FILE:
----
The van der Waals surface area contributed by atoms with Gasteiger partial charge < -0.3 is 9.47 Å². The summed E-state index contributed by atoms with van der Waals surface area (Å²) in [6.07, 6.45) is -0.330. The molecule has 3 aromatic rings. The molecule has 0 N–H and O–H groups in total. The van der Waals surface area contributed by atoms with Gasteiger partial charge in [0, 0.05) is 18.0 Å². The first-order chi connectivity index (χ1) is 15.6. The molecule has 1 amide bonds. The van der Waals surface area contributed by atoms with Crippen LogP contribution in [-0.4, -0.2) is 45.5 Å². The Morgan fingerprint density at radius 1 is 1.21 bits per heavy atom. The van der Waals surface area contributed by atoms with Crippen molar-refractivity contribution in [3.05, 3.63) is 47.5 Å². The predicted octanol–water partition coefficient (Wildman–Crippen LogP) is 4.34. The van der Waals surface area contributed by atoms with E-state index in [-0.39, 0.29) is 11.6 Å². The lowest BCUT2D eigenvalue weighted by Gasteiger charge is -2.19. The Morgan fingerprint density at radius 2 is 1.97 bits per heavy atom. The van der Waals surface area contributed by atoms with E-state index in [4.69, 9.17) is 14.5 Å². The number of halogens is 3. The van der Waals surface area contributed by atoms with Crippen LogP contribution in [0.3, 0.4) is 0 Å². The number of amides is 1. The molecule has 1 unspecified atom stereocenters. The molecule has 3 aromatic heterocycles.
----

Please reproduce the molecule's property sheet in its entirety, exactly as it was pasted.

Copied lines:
The van der Waals surface area contributed by atoms with Gasteiger partial charge < -0.3 is 9.47 Å². The summed E-state index contributed by atoms with van der Waals surface area (Å²) in [6.07, 6.45) is -0.330. The molecule has 3 aromatic rings. The molecule has 0 N–H and O–H groups in total. The van der Waals surface area contributed by atoms with Gasteiger partial charge in [0, 0.05) is 18.0 Å². The first-order chi connectivity index (χ1) is 15.6. The molecule has 1 amide bonds. The van der Waals surface area contributed by atoms with Crippen LogP contribution in [-0.4, -0.2) is 45.5 Å². The Morgan fingerprint density at radius 1 is 1.21 bits per heavy atom. The van der Waals surface area contributed by atoms with Crippen molar-refractivity contribution in [3.05, 3.63) is 47.5 Å². The predicted octanol–water partition coefficient (Wildman–Crippen LogP) is 4.34. The van der Waals surface area contributed by atoms with E-state index in [-0.39, 0.29) is 11.6 Å². The lowest BCUT2D eigenvalue weighted by Gasteiger charge is -2.19. The Morgan fingerprint density at radius 2 is 1.97 bits per heavy atom. The van der Waals surface area contributed by atoms with E-state index in [4.69, 9.17) is 14.5 Å². The number of halogens is 3. The van der Waals surface area contributed by atoms with Crippen LogP contribution in [0.3, 0.4) is 0 Å². The number of amides is 1. The molecule has 1 unspecified atom stereocenters. The molecule has 3 aromatic heterocycles.